The Outside bike test is upon us again. It’s that time of year when we round up a fleet of the coming season’s most interesting bikes and beat the bejeezus out of them in the name of finding the best ones.
This year we’re headed to Sedona with 16 bikes in tow that we’ve already been riding for a while. Our friends at Over The Edge Sedona have been building up the rest of the fleet over the last month, meaning 60-some additional bikes are waiting for us. Meanwhile, testers are coming from near and far to help with the riding—we even have a couple of shredders flying in from Germany.
In terms of mountain bikes, the field looks stacked. There are lots of enduro-oriented 27.5ers, plenty of fat bikes, an ever expanding range of women’s-specific builds, and even a couple of inventive new soft-tail 29er designs.
But maybe the biggest story is the sudden emergence of plus-size models: loosely speaking, bikes that are built around three-inch tires. Whereas this time last year, there were exactly zero of these bicycles on the market, this “mid-fat” category accounts for almost a dozen bikes that we’re testing—and that’s probably only half of the models hitting stores this year.
The sell is for added traction and control without the bloat of full fat tires. And while we’ve found that to be true, we also think that companies have adapted the standard so quickly in part because everyone is afraid to miss out on the next big thing (as some did when they were slow to adapt to 29ers). The good news is that component manufacturers have tooled up quickly, so the impressive range of available wheels, tires, forks, and other plus-size parts makes the segment extremely deep and mature given its relative nascence.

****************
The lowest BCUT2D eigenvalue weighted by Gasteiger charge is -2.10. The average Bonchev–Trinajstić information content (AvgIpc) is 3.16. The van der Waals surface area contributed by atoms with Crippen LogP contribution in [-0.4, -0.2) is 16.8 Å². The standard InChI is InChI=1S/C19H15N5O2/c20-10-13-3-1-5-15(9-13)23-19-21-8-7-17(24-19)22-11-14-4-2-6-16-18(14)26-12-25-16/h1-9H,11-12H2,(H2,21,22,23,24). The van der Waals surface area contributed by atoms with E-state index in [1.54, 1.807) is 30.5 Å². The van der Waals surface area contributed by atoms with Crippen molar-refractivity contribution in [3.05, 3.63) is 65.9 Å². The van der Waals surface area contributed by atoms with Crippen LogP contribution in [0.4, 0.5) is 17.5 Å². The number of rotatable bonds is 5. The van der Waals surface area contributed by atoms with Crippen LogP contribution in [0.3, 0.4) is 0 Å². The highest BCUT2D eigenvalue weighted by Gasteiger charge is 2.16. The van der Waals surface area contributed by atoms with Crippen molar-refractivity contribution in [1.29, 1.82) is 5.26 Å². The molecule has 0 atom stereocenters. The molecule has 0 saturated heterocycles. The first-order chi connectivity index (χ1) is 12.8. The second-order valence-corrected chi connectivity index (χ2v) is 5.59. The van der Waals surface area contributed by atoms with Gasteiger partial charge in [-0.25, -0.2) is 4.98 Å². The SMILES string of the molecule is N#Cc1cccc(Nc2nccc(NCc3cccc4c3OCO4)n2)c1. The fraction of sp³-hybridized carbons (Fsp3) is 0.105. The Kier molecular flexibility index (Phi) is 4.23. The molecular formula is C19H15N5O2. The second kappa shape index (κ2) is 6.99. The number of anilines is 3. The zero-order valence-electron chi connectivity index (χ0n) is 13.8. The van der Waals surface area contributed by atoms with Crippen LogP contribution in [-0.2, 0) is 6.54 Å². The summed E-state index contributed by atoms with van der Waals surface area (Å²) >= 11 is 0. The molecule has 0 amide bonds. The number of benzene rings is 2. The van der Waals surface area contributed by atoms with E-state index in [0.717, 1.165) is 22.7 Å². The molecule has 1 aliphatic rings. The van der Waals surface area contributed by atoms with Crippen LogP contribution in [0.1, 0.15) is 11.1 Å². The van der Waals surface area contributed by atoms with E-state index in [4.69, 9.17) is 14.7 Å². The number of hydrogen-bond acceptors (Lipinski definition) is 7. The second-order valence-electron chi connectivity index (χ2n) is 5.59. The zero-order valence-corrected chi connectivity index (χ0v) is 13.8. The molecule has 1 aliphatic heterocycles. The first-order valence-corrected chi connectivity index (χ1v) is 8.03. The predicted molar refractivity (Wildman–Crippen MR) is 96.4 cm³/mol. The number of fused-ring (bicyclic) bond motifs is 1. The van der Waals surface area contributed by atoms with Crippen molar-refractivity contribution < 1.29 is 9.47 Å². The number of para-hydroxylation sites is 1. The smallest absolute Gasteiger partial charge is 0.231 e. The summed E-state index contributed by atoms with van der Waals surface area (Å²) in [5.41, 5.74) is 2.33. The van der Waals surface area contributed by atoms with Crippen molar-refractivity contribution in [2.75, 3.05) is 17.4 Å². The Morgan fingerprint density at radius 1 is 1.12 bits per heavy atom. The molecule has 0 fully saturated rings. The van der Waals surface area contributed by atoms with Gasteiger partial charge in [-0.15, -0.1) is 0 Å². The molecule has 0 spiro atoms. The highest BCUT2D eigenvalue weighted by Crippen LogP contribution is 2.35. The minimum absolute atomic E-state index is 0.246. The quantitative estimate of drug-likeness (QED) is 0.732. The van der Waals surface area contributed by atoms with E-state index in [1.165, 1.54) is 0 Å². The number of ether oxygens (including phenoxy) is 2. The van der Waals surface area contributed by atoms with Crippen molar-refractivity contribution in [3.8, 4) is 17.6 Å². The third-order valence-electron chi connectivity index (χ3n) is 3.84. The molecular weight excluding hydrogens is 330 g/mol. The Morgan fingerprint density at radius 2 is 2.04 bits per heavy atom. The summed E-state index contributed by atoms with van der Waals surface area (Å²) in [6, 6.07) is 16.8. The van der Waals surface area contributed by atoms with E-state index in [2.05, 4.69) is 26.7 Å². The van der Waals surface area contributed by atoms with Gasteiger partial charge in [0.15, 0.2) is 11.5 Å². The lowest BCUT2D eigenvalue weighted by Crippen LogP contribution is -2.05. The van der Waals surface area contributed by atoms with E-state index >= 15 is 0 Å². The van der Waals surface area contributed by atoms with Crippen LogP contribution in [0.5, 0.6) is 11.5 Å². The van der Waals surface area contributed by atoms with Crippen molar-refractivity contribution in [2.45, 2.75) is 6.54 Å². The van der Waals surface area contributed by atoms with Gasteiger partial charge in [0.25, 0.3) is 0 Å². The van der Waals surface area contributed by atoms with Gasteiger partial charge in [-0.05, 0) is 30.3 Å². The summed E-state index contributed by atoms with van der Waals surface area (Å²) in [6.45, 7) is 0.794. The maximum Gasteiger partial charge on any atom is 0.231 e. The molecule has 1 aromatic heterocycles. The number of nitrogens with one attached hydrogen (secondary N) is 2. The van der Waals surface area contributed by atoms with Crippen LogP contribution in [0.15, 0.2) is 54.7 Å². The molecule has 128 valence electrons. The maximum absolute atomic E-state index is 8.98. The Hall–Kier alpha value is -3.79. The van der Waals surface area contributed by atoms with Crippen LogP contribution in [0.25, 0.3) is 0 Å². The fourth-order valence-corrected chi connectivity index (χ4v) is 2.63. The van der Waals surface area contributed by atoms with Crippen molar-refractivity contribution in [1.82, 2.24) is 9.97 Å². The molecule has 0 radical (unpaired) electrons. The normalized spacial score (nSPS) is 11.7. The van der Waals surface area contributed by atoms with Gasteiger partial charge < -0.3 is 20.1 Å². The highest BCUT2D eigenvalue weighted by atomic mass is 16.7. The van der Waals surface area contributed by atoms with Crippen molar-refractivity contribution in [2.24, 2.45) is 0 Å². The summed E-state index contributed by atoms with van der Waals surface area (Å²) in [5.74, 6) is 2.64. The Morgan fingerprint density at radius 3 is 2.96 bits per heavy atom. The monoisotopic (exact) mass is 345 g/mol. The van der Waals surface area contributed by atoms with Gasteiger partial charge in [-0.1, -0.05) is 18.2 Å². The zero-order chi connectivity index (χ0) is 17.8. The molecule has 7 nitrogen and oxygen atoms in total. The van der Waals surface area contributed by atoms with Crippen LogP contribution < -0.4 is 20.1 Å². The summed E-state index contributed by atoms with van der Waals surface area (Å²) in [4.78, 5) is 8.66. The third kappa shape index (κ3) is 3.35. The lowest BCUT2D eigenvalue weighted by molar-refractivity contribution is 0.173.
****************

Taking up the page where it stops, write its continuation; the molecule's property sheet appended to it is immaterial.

One of the most interesting of the bunch is the Scott Genius LT 700 Tuned Plus, a 160-millimeter carbon crusher built around 27.5-inch wheels decked in 2.8-inch Schwalbe Nobby Nic tires. Beyond just the meaty rubber, this bike is made for seriously aggressive riding, with a Fox 36 Float fork, a low bottom bracket, and a 65.8-degree head angle. The bike uses Scott’s time-tested Twin-Loc system, which we love for its ability to change the front and rear suspension between climb, trail, and descend modes with just a single bar-mount lever. This is the biggest-travel, plus-size bike in the test (by a long shot), and we expect it will be ideal for the ledgy, steppy, technical sandstone riding in Sedona.
Another development is the profusion of slack, low-slung, trail-oriented 29ers. Until now, big-wheeled bikes have primarily come in two varieties: light, upright, and racy, or slack with lots of travel (at least 140 millimeters). There wasn’t much between those extremes. This year, though, a handful of bikes are slotting into that gap, led by The Following, by Evil.
This bike was actually new last year, but Evil has had some quality control issues in the past—well prior to launching The Following—so we thought we’d give it a year. But since its debut, this beefy 120-millimeter carbon bike has garnered nothing but effusive praise from everyone we know. The brainchild of suspension-whiz Dave Weagle, who created both the DW Link and the Split Pivot, The Following is a single-pivot design hooked up to Weagle’s latest creation, the DELTA rocker (that’s Dave’s Extra Legitimate Travel Apparatus). It’s an aficionado’s bike, with dual flip chips in the suspension to adjust the bottom bracket height, head angle, and seat angle for a fully customizable ride.
Out of the box, our tester is set up with a 66.8-degree head angle, which is incredibly slack for a mid-length travel bike like this one. It’s stocked with a 130-millimeter RockShox Pike fork, a muscly RockShox RT3 Debonair shock, Easton Heist wheels, and meaty, 2.3-inch Maxxis Minion rubber. It looks like the most fascinating and aggressive of a whole slew of genre-bending 29ers, and we can’t wait to unleash it on the demanding trails in Sedona over the next ten days.
Stay tuned for live updates and more sneak peeks of next year’s latest greatest over our next two weeks in Sedona.